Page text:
LOS ANGELES -- A grandchild of 33rd U.S. President Harry Truman, who decided to drop atomic bombs on Hiroshima and Nagasaki 71 years ago, said Prime Minister Shinzo Abe's speech at Pearl Harbor on Dec. 28 (Dec. 27 local time) steered the course of the memory associated with the U.S. Navy base from a place of retaliation to a place of reconciliation.
Clifton Truman Daniel, 59, the oldest grandson of President Truman, told the Mainichi Shimbun on the phone that the best part of Prime Minister Abe's speech for him was when he thanked Americans for what they did after World War II and when he pointed out that efforts toward reconciliation started almost immediately following Japan's surrender.
Daniel told the Mainichi that the episode of U.S. soldiers building a marker for a Japanese pilot who died during the attack on Pearl Harbor reminded him of his grandfather.
When President Truman visited Mexico in 1947, he offered a wreath to the tomb of "Los Ninos Heroes" commemorating six army cadets who died in the Mexican-American War in the 1840s. When asked why he honored those who fought the United States, Truman said, "Brave men don't belong to any one country. I respect bravery wherever I see it." Daniel said Obama and Abe have done what his grandfather did in Mexico.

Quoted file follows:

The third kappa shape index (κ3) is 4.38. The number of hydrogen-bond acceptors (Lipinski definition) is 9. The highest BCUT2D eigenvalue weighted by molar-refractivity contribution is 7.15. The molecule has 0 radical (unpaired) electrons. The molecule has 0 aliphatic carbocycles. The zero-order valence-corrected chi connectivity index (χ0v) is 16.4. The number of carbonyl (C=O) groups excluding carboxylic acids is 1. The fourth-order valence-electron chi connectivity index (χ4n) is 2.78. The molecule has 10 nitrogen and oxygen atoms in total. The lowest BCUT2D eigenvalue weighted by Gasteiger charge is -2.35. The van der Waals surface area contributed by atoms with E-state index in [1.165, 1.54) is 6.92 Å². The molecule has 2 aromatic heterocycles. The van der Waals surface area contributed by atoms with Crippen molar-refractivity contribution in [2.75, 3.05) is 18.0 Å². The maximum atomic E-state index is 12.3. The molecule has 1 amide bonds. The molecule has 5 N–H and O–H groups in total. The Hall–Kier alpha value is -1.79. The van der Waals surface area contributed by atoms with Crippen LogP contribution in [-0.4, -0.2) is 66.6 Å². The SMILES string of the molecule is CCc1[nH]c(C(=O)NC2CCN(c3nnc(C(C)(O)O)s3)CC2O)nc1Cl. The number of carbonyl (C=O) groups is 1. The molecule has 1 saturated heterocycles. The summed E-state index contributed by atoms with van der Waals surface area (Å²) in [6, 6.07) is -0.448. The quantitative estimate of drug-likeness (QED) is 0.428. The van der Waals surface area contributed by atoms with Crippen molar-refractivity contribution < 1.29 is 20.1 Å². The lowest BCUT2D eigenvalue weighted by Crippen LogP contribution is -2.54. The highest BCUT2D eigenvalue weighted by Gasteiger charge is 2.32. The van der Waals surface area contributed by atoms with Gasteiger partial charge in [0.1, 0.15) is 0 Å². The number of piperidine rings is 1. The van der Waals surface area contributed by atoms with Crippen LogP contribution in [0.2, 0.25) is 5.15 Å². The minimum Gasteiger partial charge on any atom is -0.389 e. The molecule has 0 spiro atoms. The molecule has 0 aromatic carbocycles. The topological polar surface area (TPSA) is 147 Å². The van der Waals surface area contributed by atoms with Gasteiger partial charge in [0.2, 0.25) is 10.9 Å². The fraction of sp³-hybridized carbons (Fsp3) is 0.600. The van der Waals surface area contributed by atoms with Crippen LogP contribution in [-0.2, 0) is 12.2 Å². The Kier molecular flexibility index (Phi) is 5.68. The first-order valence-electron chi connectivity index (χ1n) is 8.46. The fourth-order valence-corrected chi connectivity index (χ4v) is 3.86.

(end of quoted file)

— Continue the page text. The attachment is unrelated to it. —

The exhibition at the Pearl Harbor Visitor Center is now set up in a way for visitors to see perspectives of both Japan and the United States after the venue was renovated in 2010. The aim of such an arrangement is to pass down peace, instead of infamy. With help from Daniel, a tiny paper crane folded by Sadako Sasaki, a girl who died at age 12 many years after being exposed to the Hiroshima atomic bombing, was included in a regular exhibition in 2013 as a symbol of reconciliation.
"Sadako's crane brings (stories of) the other side," Daniel said, adding that knowing a different perspective helps reconciliation move forward.
Daniel also pointed out that Prime Minister Abe's visit to Pearl Harbor opened doors for Abe to visit China and other Asian nations to honor those killed in war there. He said it is meaningful for world leaders to pay respects to the fallen and share stories about national heroes in understanding the reasons why wars happen.